Saudi Arabia to make debut at Miss Universe pageant


In a historic first, Saudi Arabia will be represented at the Miss Universe beauty pageant this year, as the conservative kingdom moves toward more women’s rights reforms.

Rumy al-Qahtani, a 27-year-old Saudi model and social media influencer, will take part in the global beauty pageant, which takes place in Mexico in September.

Qahtani revealed the news of her debut in Miss Universe in a post on her Instagram account on Monday.

“I am honored to participate in the Miss Universe 2024 competition. This is the first participation of the kingdom of Saudi Arabia in the Miss Universe competition,” she wrote in her post.

Qahtani is a beauty pageant veteran and actively shares with her 1 million followers her journey and participation in numerous beauty competitions. She has won several pageants since she was crowned Miss Saudi Arabia in 2021, including the Miss Middle East and Miss Arab World Peace titles. According to the women’s magazine Laha, Qahtani was born in Riyadh and has a degree in dentistry. She is also fluent in Arabic, French and English.

Saudi Arabia’s debut at Miss Universe marks another milestone for the Islamic country as it seeks more openness to the Western world.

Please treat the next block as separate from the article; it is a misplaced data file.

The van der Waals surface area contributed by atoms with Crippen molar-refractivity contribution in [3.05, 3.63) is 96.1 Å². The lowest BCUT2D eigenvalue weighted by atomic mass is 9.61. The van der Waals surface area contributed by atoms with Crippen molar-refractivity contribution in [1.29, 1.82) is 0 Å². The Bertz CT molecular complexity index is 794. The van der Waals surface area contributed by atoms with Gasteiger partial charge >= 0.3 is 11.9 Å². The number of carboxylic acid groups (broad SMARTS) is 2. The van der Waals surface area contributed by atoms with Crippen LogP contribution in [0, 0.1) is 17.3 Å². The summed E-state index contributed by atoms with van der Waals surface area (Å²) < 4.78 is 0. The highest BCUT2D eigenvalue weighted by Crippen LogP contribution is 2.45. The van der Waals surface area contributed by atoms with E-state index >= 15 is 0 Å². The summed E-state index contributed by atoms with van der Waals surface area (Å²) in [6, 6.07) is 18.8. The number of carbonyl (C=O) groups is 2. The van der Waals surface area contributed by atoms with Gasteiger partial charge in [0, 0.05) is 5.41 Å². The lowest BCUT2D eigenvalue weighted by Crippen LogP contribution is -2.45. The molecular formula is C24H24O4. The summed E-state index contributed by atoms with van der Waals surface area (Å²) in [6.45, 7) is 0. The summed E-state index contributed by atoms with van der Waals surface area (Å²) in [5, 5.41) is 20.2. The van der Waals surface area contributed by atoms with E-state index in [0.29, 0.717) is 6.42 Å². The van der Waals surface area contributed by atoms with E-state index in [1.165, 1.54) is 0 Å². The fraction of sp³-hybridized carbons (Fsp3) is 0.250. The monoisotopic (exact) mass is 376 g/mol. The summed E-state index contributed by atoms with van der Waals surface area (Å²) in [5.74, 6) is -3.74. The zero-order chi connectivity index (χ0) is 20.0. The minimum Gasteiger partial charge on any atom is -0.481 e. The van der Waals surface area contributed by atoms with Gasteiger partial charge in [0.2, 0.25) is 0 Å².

Since he was appointed crown prince in June 2017, Crown Prince Mohammed bin Salman spearheaded several steps to promote gender equality in the kingdom under Vision 2030, which aims to introduce social and cultural reforms and digital transformation to modernize Saudi society and diversify its oil-based economy.

In a major breakthrough for women’s rights, Saudi Arabia in June 2018 lifted a long-standing ban on women driving. 

Earlier that year, in April 2018, women were allowed to attend a concert — the first gender-mixed event in the kingdom.

Later in 2019, Saudi King Salman bin Abdul-Aziz Al Saud signed a law that no longer requires women to get male permission to travel or obtain a passport.

However, despite the apparent reforms, rights groups continue to report discrimination and violation of women’s rights in the kingdom.

Most recently, Amnesty International called on UN member states to review their decision to appoint Saudi Arabia as chair of the UN women’s rights forum during an annual meeting of the UN Commission on the Status of Women.

“Saudi Arabia’s abysmal record when it comes to protecting and promoting the rights of women puts a spotlight on the vast gulf between the lived reality for women and girls in Saudi Arabia, and the aspirations of the Commission,” Amnesty International’s Deputy Director for Advocacy Sherine Tadros said in a press release last week.

Saudi Arabia ranked 131 out of 146 countries in the Global Gender Gap Index released by the World Economic Forum in 2023. 





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